Now that I’ve ‘finished’ my weightloss journey, I continually have mixed feelings about it.  It’s weird the emotional issues that still arise.  But today I want to focus on the physical changes of losing weight, and forget about the mental ones.  Physically, I consider my fitness journey complete.  I am more than happy with my body’s image and abilities.  I can do nearly everything I’ve ever wanted to do.  I still set goals and find it fun to see how much farther I can push my body.  Even though I haven’t stopped, I feel I’ve crossed the finish line physically. Untitled-1


The difference in what my body can do now is amazing.  I’m not posting this to brag or seek compliments but to inspire those that are trying to start.  When I was obese, the list of things that would exhaust me for the day was extensive: helping a friend move, doing laundry all day up two flights of stairs, shopping at multiple stores ……basically life was exhausting.  Now I run around all day and do a million things and then still go to the gym.  My energy level and ability to get things done is SO much higher.

I no longer worry about where my body can fit.  I don’t spend an ounce of energy on chairs, restaurant seats, shopping aisles or public transport.  I never worry about how far I park from the store or walking to meet up with a friend.  I am going to a wedding shower this weekend and don’t have to worry about being ‘the fat friend’.  I just fit in.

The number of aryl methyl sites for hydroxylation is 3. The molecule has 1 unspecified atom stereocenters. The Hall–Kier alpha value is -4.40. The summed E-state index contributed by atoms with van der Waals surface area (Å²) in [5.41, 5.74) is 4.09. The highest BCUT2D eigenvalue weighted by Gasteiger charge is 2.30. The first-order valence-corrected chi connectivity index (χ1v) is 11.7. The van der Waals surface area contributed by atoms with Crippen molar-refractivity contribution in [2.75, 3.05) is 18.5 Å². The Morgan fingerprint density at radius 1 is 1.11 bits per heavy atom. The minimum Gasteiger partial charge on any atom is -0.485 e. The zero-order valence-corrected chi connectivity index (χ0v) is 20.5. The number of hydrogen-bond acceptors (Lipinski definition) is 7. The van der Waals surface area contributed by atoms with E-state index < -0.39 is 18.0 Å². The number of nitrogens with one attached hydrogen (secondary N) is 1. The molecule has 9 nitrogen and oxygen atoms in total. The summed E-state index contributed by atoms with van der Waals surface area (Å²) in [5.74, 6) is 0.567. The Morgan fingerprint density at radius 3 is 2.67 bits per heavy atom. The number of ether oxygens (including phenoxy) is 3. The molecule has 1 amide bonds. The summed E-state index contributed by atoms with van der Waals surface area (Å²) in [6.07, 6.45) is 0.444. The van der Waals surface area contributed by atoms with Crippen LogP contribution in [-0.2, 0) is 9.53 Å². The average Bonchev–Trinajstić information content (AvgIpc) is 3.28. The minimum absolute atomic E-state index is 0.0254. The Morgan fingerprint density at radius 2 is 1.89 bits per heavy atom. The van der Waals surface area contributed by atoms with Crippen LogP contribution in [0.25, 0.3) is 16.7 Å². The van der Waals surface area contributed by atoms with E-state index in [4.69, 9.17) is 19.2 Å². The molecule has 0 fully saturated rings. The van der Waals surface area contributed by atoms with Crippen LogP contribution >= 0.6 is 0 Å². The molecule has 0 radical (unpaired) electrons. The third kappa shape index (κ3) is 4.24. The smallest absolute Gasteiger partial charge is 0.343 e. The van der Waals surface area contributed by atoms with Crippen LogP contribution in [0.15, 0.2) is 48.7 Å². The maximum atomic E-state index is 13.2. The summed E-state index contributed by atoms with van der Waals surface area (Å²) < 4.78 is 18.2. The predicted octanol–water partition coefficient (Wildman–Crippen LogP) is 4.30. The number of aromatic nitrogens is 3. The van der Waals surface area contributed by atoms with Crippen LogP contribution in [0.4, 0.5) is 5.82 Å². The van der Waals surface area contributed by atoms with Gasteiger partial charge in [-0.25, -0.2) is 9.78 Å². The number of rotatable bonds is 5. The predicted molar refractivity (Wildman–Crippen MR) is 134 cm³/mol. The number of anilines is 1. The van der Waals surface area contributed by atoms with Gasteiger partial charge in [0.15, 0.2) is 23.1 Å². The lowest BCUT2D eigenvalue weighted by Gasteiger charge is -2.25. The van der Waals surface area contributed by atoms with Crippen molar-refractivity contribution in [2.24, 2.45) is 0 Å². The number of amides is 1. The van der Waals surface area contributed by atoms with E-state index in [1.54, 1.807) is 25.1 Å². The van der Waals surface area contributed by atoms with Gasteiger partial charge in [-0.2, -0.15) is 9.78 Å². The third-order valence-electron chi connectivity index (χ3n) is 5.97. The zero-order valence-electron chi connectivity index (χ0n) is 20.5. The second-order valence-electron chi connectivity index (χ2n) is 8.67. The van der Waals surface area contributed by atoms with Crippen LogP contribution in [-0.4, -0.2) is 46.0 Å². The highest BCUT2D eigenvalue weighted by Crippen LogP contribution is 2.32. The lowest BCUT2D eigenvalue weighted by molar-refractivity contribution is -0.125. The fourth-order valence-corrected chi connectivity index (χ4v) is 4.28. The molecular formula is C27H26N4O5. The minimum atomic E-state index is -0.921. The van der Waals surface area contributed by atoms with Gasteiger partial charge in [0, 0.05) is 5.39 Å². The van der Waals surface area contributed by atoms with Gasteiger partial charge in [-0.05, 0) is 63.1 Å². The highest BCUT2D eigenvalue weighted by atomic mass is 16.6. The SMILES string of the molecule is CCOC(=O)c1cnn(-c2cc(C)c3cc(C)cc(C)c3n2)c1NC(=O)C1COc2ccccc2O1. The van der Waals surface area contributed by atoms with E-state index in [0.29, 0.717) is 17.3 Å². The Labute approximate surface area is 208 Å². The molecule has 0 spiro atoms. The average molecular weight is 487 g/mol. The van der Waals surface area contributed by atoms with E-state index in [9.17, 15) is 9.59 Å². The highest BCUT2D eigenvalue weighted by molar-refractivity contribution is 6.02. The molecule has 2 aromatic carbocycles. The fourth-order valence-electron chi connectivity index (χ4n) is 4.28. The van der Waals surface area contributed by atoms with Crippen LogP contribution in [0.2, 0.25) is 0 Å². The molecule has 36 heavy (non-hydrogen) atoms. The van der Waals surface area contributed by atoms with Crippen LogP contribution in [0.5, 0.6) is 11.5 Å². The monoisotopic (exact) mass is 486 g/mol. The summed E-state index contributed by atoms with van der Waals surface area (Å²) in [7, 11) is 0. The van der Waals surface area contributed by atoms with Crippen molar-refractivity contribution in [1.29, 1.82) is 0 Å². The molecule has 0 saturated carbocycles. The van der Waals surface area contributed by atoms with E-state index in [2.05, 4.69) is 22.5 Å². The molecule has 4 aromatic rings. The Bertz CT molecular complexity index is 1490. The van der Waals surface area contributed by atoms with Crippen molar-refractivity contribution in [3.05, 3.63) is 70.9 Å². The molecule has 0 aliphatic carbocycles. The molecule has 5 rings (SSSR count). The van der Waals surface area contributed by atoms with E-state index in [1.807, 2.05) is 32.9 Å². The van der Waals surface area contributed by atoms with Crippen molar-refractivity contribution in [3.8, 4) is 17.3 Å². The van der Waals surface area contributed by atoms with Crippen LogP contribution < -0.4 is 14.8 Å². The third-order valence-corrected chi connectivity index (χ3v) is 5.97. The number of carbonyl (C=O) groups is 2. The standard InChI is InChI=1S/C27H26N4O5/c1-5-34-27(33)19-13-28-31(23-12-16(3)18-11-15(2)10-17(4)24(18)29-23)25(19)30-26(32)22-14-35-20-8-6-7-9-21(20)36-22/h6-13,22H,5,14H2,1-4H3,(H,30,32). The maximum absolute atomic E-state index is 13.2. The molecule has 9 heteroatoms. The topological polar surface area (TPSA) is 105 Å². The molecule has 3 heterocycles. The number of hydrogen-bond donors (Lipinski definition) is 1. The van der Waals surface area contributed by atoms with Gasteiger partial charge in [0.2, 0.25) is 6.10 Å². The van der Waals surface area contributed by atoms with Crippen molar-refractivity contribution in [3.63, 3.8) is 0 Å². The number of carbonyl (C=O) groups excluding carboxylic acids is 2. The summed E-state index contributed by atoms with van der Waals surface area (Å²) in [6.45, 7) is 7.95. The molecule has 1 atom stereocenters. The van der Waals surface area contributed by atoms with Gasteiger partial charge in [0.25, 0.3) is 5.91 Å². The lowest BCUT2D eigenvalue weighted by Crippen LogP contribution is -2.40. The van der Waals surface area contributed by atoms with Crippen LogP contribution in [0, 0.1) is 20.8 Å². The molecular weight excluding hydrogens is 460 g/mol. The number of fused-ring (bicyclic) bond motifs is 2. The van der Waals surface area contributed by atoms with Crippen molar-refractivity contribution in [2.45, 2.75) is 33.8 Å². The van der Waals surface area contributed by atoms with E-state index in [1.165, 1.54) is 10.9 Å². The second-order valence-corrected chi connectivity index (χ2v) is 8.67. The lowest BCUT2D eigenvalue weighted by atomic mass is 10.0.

If anyone that is morbidly obese like I was could walk in my shoes for a day, they’d lose the weight.  If anyone could feel the back-to-back difference of being morbidly obese to healthy weight, it would be all the motivation they needed.  But, it’s the gradual decrease in weight and the very slow increase of fitness that derails most people in the dieting process.  DON’T STOP.

Today’s post feels a little wander-y but my point is: IT’S TIME.  It’s time to do something about it.  Look around you and how your weight is effecting every part of your life.  You’ve been telling yourself that it isn’t but take a good look.  Today.  Keep a list of all the things you change throughout your day because of your weight.  Make a list of all the people you’re doing it for.  Today is the day.  Do it.  NOW.